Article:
Because of membership dues, bodybuilding clubs are able to finance building repairs, equipment improvement, and fairly lavish annual events. There are other expenses as well. The Mazdoor Health Improvement Association must pay rent on its small room and also cover the cost of electricity. In contrast to club dues, akharas draw all of their resources from chanda, public donations collected from members, neighborhood residents, and local businesses. Taking up chanda is an ad hoc activity. If a new rope is needed, a few of the akhara dadas get together and share the expense. Expenses are minimal. I have never known of a wrestling akhara on which rent was paid. Electricity is rarely needed, but for the occasional installation of a light or fan it is most often donated by a wealthy member. When there is a large expense, such as the annual Nag Panchami festival or construction of a new building, the chanda is more formal and structured. However, the money collected is almost always designated for a specific project. Contributing to a chanda is one way in which the larger akhara neighborhood can participate in wrestling activities. A person who contributes two thousand rupees towards a new akhara pit achieves status in proportion to his contribution. For their part, the akhara members receive public acclaim and prestige in proportion to the total amount collected. While chanda is a common way for many groups—temple associations, neighborhood committees, and union fundraisers—to raise money, it is characteristic of the akhara system of organization rather than of the bodybuilding club.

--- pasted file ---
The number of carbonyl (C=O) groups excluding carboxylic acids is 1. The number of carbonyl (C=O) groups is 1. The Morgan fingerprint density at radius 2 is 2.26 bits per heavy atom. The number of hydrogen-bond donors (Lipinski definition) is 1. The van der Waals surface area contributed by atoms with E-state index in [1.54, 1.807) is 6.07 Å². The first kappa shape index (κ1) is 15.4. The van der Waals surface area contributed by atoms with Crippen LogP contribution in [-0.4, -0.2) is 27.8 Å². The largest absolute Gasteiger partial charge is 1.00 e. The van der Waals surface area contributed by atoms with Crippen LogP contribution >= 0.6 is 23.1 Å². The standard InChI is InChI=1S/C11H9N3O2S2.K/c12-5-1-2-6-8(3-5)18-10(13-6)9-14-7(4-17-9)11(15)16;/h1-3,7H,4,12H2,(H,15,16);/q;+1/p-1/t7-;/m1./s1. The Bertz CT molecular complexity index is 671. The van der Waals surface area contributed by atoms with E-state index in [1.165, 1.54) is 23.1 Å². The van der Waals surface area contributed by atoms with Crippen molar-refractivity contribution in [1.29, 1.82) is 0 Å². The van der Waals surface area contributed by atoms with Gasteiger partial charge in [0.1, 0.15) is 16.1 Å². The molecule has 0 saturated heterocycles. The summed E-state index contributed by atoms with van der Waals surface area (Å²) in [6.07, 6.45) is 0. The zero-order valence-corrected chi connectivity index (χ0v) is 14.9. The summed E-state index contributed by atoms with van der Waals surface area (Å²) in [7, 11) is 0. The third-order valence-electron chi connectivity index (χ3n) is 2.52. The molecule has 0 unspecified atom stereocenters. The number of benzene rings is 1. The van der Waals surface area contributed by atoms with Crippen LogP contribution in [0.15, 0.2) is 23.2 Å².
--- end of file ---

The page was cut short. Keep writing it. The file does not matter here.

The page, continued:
Monthly dues, though nominal, restrict membership. A few clubs, such as the well-furnished Health Improvement Association, charge a very exclusive one hundred rupees per month. Some clubs have a wealthier clientele than others. This is not the pattern in akharas, where the economic and social profile of the wrestling community is fairly eclectic. Rich and poor wrestlers meet on common ground. Although I have not collected a great deal of information on bodybuilding club membership, my general impression is that specific bodybuilding clubs restrict membership to particular groups. As noted, a large number of Muslims have become avid bodybuilders. Muslims aside, bodybuilding seems to be popular among many of the more “Westernized” urban youth. The aesthetic of the bodybuilder’s sleek physique is in keeping with other Western images of fast motorcycles, high-tech sound systems, digital watches, and so forth.